Friday before last I woke myself up in the morning at a crisp 0630 hours or so to embark on my first excursion up and in the mountains for a one-day skiing adventure. The previous night I was chatting and tooling around the ‘net before discovering that a buddy was heading up to the Andes the following morning. I jumped at the opportunity, and literally about 7 hours later I was picked up, and three of us gringos were off on the 90 minute trip out of Chile’s capital and up the Andes Mountains to ski resort El Colorado.
Naturally I was heading off with a couple of seasoned snowboarders. And although I liked to tell people I’d been out skiing before, it actually consisted of a couple of gos down a small plastic hill hosed down with soapy water during a mid-summer trip I took in Colorado, USA, with my grandmother more than a decade ago.
This was going to be my first rodeo.
After a bit of a hassle with renting equipment (but at least I got the student discount!) it was me and the mountain. My friends had already ran off to the more challenging areas, leaving me to figure out how the hell to put on my boots, move, get to a lift, find a beginner hill, and, you know, consider how I might possibly negotiate breaking, turning, surviving, etc. Oh, happy days. But it was a peach of a day. There had been a bunch of new snow the day before, it was a weekday meaning it was not busy at all; it was sunny, clear, and beautiful.
I went for it and began applying the only tactic I really remembered about skiing… which was something about making your skis into a pizza or something to slow down. Unfortunately that seems only to work on plastic hills hosed down with soapy water. I gave up the whole ‘be cautious’ experiment and just flew down the hill. This is SWEET! I thought. And the beginner hill even graciously produced a steady incline to conveniently slow my speed. Unfortunately the blind spot produced from the upward angle quite deviously shrouded the very steep, rapid final descent, complete with orange banners, cautions, ‘Slow Down: The End is Nigh!’, and I am again flying down the hill, this time frightfully close to real skiers and snowboarders casually looking on. So it goes without saying that it was a pretty cool feeling as I threw myself to the ground in the by-now desperate hope of stopping before I ram into something or someone.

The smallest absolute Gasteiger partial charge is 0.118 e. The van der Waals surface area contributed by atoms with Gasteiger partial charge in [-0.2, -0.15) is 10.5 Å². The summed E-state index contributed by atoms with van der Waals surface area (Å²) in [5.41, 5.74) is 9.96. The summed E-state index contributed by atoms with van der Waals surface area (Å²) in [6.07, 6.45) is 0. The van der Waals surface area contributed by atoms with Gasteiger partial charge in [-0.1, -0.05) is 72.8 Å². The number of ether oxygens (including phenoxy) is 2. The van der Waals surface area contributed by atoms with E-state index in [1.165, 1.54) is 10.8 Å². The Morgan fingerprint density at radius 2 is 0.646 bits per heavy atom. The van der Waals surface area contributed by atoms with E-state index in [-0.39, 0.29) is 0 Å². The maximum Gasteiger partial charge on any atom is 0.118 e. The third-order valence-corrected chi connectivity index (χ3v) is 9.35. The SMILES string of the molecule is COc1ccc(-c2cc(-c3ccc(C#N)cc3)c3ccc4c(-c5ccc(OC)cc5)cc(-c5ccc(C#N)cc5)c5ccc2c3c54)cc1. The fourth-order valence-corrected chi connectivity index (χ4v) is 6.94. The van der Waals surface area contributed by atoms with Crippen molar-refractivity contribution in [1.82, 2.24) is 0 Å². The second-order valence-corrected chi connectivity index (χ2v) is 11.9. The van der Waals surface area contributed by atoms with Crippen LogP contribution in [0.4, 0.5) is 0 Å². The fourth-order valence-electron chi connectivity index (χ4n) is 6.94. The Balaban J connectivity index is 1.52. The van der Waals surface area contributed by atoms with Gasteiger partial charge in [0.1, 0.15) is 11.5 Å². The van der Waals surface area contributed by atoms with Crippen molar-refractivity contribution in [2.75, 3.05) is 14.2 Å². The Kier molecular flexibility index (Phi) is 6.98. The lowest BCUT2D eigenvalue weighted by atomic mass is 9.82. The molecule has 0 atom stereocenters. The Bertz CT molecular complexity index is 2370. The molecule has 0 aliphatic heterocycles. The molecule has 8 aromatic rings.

..& the snowdust settles.
Hey I’m even pretty close to the ski-lift.
But if any of you know me you know that I have the reflexes of a cat and the physical dexterity of those that may commonly be referred to as a natural athlete. After a couple trials, naturally, I was carving lines across the beginner patch and really enjoying myself, only crashing when I became over-confident, which was basically often. But for a while, for a while there it was all looking good. And by lunchtime, I was quite pleased with my progress. Lookin’ pretty legit, ‘innit?
After lunch I joined my snowboarding friends, and they guided me down a low-intermediate hill a few times. Of course they were impressed with my exquisite turns and overall style and grace. Stephanie had been a longtime skier, actually, so she gave me some crucial advice and encouragement which helped a lot. But, man, what a lot of work it is, this sport. My! my leg muscles were burny.
Finally us three went all the way to the top. I was pretty worn out, but I wanted to go up there. Once I got up there I was finally certain that I was definitely too tired to ski anymore. They flew down the hill before I made my pitiful descent, filled with a lot of snow in my trousers as I skidded and slowly scampered down the more difficult terrain. At least I got to enjoy the gorgeous view. Notice the hazy brown fog in the distance, which demarcates Santiago.
As I dozed off on the car ride home, I vaguely remembered feeling this facial irritation, which I attributed to it being drug through the snow on the final descent. If only I had been so lucky!!